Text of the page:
Already, LBYM has enabled me to take risks over the years that have improved my quality of life significantly.
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Old 12-31-2011, 09:45 AM   #50
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It's really as good as you let it be....
Very simple, very true.

That has been my experience (and no regrets at all).

For me, it has been much better than expected, or imagined.

I'm a "newbe" at retirement (and not ER at all, at age 59); however, it will be five years on May 1st, some four months from today.

Regrets? None at all.

Life better in retrirement? Do you have a few days to discuss? ...
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Old 12-31-2011, 10:28 AM   #51
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Having mailed in my retirement paperwork, but with another six months to go, my only regret is the six months to go.
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Old 01-01-2012, 02:50 PM   #52
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Old 01-01-2012, 03:12 PM   #53
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For me it felt like a true beginning, so I did not experience a let down at all. Rather I had a whole new set of challenges to rise to. But finally I was in charge of my own life day-to-day, and that very quickly became very rewarding!

Audrey
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Old 01-01-2012, 07:06 PM   #54
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I've been running my FIRE spreadsheet for 5 years, actively thinking about it for the past 10 and now that I'm actually there it's a bit of a let down. There have been other things that have taken me few years to accomplish and I know that after they were achieved, and the initial euphoria of success, I felt as if I'd lost something. So once your spreadsheets or FIRECALC etc said you could actually retire was it a bit of an anticlimax?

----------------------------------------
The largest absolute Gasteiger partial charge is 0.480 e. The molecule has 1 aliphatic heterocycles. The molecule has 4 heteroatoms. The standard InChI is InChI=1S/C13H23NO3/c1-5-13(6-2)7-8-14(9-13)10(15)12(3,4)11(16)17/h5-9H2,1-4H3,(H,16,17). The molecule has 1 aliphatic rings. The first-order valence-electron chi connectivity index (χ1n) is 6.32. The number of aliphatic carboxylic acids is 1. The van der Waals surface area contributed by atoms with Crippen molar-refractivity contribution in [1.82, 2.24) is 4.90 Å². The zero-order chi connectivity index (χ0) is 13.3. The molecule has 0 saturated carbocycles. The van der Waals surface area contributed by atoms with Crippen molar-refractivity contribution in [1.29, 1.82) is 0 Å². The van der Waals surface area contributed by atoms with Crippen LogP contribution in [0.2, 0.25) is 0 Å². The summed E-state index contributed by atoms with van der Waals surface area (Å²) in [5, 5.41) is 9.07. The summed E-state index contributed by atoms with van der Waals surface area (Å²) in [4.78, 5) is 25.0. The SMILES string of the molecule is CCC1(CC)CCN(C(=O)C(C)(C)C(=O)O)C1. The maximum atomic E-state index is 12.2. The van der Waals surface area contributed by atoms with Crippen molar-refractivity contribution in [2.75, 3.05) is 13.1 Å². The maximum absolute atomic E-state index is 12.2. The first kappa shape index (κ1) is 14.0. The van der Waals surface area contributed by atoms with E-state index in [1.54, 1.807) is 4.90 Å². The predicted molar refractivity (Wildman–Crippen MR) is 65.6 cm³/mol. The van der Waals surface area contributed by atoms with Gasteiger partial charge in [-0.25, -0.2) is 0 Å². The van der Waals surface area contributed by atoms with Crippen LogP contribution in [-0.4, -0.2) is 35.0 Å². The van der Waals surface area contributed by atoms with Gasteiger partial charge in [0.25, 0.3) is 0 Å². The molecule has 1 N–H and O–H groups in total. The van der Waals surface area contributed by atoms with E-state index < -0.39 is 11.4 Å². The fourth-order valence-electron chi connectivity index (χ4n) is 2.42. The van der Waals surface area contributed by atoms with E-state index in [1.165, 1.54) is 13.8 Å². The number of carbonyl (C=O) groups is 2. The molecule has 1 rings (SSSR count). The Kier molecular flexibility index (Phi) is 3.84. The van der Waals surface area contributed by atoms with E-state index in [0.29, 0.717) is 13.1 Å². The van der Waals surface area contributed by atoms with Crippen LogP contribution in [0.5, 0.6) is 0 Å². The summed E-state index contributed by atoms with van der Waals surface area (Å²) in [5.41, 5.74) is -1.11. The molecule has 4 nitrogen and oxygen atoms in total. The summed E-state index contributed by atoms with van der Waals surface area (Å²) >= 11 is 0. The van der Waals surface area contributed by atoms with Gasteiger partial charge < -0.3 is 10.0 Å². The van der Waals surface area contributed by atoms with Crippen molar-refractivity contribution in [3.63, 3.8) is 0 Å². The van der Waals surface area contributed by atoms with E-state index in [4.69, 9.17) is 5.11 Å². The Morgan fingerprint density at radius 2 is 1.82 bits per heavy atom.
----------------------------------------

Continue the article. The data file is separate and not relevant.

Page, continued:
Just retired...today! So no time yet to be disappointed. But do worry that until now I was a man with a plan. for 30 years I was largely my profession, a lot of people listened to me (I was the boss so they all pretended I was smart) and I felt that i could make lots of things happen So now I have to figure out who I am. Find a new plan, and maybe a purpose. That is not disappointment but it is a bit daunting.
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Old 01-02-2012, 08:45 AM   #55
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Just retired...today! So no time yet to be disappointed. But do worry that until now I was a man with a plan. for 30 years I was largely my profession, a lot of people listened to me (I was the boss so they all pretended I was smart) and I felt that i could make lots of things happen So now I have to figure out who I am. Find a new plan, and maybe a purpose. That is not disappointment but it is a bit daunting.
As noted on the other forum, I'd suggest you check out How to Retire Happy, Wild & Free by Ernie Zelinski, and complete the Get-A-Life Tree. Work Less, Live More by Bob Clyatt would also be helpful. I read both before I retired, and they helped me finally pull the trigger...
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Old 01-02-2012, 11:04 AM   #56